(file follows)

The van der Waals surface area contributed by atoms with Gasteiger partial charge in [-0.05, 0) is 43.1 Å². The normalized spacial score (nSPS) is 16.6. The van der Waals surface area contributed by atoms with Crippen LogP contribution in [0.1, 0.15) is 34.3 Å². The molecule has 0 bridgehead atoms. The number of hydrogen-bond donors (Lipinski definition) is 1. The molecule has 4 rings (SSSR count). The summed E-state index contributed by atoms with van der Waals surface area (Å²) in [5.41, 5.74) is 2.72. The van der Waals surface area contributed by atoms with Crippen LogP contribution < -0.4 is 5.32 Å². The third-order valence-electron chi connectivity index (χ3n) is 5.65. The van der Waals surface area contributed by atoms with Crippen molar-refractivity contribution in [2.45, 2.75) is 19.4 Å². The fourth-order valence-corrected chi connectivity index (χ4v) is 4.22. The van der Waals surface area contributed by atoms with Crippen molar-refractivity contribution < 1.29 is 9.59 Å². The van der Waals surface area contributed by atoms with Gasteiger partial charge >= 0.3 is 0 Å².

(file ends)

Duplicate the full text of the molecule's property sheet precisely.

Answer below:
The van der Waals surface area contributed by atoms with Gasteiger partial charge in [-0.05, 0) is 43.1 Å². The normalized spacial score (nSPS) is 16.6. The van der Waals surface area contributed by atoms with Crippen LogP contribution in [0.1, 0.15) is 34.3 Å². The molecule has 0 bridgehead atoms. The number of hydrogen-bond donors (Lipinski definition) is 1. The molecule has 4 rings (SSSR count). The summed E-state index contributed by atoms with van der Waals surface area (Å²) in [5.41, 5.74) is 2.72. The van der Waals surface area contributed by atoms with Crippen LogP contribution < -0.4 is 5.32 Å². The third-order valence-electron chi connectivity index (χ3n) is 5.65. The van der Waals surface area contributed by atoms with Crippen molar-refractivity contribution in [2.45, 2.75) is 19.4 Å². The fourth-order valence-corrected chi connectivity index (χ4v) is 4.22. The van der Waals surface area contributed by atoms with Crippen molar-refractivity contribution < 1.29 is 9.59 Å². The van der Waals surface area contributed by atoms with Gasteiger partial charge >= 0.3 is 0 Å².